The Hitman’s Wife’s Bodyguard Fires Too Many Blanks
Still unable to get over the loss of his AAA bodyguard rating, courtesy of hitman Darius Kincaid (Samuel L. Jackson), at the suggestion of his therapist Michael Bryce (Ryan Reynolds) takes a much-needed vacation at the suggestion of his therapist. No guns. No violence. And, most of all, no bodyguarding. Just peace and quiet, nothing else — and by the time Bryce returns home, he expects he’ll be free of the lingering trauma of his time spent dodging bullets with Darius.
Enter international con artist Sonia Kincaid (Salma Hayek), the hitman’s loving and all-too-violent wife. She forces Bryce to help her rescue Darius from a band of cutthroats. This inadvertently leads to the trio assisting Interpol in its pursuit of a mysterious international criminal bent on throwing the European Union into a financial crisis. Through it all, Bryce remains determined to not bodyguard and not kill anyone, something Darius is more than willing to make vulgar fun of at every opportunity.
I didn’t mind 2017’s The Hitman’s Bodyguard. It wasn’t great, but the comedy-action hybrid had its moments, and Reynolds and Jackson made a decent team. But at nearly two hours, the film did try my patience, and while some of the major set pieces were impressive, others fell frustratingly flat courtesy of some egregious over-editing and a bizarre lack of focus.
Even though the film was a modest success at the box office, never in a million years would I have imagined there would be a sequel. Yet here we are, with the obnoxiously titled The Hitman’s Wife’s Bodyguard being released into theaters today. It’s an equally idiotic action-filled monstrosity as its predecessor, wasting a star-studded supporting cast – which includes the likes of Antonio Banderas, Morgan Freeman, Frank Grillo and Richard E. Grant – in service to a nonsensical scenario that’s as goofy as it is forgettable.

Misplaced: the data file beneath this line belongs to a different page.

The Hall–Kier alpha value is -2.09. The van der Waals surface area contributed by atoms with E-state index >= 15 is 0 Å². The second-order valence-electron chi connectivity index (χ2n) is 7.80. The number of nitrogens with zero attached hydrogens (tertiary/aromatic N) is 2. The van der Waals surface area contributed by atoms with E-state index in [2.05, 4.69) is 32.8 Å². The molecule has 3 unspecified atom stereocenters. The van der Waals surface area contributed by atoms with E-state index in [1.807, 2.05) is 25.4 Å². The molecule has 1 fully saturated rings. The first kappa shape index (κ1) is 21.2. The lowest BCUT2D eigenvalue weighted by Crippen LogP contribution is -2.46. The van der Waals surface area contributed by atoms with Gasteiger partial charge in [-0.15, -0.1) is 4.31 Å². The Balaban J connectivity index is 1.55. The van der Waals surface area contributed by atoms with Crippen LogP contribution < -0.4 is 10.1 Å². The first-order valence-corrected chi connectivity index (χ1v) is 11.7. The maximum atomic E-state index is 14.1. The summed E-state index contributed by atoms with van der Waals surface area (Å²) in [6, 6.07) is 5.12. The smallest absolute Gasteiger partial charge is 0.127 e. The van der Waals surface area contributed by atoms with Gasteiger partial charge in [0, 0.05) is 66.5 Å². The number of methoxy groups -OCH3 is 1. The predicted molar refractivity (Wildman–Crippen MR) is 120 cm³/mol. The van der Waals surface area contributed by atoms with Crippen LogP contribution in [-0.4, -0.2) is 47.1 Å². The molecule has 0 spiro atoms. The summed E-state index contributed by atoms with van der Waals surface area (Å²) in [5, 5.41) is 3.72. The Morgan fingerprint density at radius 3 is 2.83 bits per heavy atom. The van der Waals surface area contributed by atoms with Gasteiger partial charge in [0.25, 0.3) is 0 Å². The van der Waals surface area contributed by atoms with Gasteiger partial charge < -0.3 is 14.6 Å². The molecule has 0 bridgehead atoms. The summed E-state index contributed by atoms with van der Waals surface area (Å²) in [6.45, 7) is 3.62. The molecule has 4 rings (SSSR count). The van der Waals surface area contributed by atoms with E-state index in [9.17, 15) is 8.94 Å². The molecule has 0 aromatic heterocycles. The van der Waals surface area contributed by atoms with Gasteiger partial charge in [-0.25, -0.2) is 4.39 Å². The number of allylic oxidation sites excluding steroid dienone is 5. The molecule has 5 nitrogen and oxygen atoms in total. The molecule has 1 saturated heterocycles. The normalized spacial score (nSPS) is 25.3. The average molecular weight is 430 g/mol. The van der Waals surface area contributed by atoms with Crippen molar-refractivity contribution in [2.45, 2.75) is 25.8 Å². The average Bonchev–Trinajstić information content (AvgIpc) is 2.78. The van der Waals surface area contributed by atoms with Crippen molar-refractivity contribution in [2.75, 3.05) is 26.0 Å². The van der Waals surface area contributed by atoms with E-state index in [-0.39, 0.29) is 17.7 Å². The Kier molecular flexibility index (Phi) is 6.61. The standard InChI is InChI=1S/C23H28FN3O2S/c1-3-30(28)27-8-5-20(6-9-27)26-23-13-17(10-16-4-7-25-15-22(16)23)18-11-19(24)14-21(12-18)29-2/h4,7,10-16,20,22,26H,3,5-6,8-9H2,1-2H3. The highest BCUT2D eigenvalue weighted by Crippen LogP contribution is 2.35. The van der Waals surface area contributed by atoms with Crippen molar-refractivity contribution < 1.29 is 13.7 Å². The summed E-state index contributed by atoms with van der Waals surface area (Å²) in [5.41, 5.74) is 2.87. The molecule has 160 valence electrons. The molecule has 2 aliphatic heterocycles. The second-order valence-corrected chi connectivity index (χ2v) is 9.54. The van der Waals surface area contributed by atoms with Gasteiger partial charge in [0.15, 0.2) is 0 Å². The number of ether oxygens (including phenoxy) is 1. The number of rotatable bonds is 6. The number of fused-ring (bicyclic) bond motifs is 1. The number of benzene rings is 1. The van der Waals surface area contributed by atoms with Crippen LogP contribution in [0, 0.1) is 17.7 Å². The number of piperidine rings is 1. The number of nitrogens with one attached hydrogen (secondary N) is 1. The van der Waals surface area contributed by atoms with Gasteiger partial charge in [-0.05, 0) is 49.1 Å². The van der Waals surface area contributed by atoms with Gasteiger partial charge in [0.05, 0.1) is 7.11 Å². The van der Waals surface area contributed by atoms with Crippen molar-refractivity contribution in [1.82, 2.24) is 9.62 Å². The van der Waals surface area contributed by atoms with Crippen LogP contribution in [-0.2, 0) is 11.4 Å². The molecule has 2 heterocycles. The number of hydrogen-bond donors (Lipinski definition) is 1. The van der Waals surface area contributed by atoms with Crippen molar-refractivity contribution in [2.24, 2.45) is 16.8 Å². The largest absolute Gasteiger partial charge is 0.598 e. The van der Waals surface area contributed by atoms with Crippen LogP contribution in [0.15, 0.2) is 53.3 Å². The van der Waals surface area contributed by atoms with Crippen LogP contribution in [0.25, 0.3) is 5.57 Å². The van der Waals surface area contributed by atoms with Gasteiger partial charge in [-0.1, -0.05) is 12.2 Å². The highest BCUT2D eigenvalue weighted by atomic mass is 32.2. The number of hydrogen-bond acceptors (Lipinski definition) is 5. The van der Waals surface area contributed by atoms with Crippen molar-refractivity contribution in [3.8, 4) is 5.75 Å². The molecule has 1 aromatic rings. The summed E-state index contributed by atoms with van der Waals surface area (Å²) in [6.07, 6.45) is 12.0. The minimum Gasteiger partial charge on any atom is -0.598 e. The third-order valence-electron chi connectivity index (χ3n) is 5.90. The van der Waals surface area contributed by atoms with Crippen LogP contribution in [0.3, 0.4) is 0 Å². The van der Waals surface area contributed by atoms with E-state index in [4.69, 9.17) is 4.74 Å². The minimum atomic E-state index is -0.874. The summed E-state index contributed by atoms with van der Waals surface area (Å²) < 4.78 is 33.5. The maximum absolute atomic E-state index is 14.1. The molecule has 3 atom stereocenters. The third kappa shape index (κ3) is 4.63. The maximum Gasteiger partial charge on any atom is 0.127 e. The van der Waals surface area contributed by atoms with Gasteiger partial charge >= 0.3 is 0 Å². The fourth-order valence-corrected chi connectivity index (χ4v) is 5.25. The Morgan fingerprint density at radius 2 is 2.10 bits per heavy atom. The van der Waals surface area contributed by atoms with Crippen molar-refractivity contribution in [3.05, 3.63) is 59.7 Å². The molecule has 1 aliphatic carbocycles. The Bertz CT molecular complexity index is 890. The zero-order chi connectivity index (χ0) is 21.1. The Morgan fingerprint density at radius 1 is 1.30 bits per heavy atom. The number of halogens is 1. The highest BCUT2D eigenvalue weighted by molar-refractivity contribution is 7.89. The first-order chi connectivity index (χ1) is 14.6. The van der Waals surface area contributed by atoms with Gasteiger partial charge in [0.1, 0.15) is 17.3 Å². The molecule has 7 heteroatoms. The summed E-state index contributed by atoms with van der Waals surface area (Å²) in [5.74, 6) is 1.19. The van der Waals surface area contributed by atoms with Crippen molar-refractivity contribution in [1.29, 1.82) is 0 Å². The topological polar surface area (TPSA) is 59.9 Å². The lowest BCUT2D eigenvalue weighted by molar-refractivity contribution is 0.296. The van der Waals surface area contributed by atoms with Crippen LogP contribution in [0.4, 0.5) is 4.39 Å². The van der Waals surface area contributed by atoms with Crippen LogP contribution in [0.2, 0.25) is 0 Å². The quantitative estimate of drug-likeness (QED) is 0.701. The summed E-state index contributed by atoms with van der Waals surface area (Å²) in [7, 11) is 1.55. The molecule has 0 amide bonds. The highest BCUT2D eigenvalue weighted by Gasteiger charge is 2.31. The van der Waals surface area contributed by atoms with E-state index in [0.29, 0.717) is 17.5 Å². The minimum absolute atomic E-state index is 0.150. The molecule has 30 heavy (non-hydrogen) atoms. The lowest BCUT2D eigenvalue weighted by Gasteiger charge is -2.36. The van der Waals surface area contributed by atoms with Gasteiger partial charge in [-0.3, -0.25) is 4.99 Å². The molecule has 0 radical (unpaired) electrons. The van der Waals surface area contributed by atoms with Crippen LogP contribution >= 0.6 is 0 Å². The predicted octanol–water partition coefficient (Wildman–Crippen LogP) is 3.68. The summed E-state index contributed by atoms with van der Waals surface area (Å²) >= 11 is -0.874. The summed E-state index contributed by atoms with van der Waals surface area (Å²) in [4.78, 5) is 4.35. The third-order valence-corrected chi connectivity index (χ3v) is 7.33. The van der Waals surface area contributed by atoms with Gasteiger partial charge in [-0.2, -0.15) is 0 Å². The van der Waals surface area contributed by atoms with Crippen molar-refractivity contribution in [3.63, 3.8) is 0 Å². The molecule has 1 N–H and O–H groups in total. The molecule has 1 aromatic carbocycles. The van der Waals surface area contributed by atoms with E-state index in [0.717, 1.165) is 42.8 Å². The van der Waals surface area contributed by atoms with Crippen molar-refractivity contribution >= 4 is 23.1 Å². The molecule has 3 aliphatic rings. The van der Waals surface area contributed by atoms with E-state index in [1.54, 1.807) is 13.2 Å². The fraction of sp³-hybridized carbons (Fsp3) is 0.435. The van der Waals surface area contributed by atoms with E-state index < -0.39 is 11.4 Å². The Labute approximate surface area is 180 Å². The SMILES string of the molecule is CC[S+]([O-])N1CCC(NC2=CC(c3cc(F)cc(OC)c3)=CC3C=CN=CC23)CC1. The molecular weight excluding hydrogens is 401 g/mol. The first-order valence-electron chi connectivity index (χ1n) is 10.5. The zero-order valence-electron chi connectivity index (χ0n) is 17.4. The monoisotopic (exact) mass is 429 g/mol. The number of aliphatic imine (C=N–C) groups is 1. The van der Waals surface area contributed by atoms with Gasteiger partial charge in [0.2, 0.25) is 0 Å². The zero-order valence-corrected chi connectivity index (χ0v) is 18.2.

Director Patrick Hughes (The Expendables 3) returns to orchestrate all the mayhem, while Tom O’Connor (The Courier) is joined in the writers’ room by newcomers Brandon Murphy and Phillip Murphy. What the group has come up with is a bunch of freewheeling hogwash. Problem is, almost none of it is amusing or enjoyable hogwash.
That’s a little harsh. Yet, for all the energy and chaos, for all the constant motion that Hughes throws up on the screen, there’s precious little happening that resonates. There is a ’90s throwback aura to much of this that’s undeniable. But as far as comparisons go, this sequel feels more like Fled or Speed 2: Cruise Control than it does The Rock or Face/Off — and anyone who has sat through those first two will immediately understand that this resemblance is hardly complimentary.
There is an amusing flashback where Hayek and Banderas reignite some of that Desperado chemistry. Hughes also unleashes a violent sequence in a neon-lit dance club that’s pretty terrific. But other than that, the majority of the action sequences aren’t anything to write home about, and the climactic triptych where Bryce, Darius and Sonia all get to throwdown, each with their own adversary, is particularly disappointing.
Reynolds and Jackson still have solid chemistry, and Hayek makes a fine addition to their comic partnership, stealing scenes right out from underneath both of them anytime the opportunity is afforded to her. Banderas is having a blast, and even though I wish he had more to do, he still makes the most memorable impression. As for Freeman, I’m not commenting about him one way or the other, as his part in the proceedings shouldn’t be spoiled.
Fans of the first film might enjoy this sequel, but I’m not exactly sold on that being the case. The Hitman’s Wife’s Bodyguard didn’t do much that I’d consider worthwhile, shooting far too many blanks and frequently missing the target the few times a live round was loaded into the chamber. There’s not a lot more to add, so I’ll leave things there and call it a day.
– Review reprinted courtesy of the SGN in Seattle
Film Rating: 1½ (out of 4)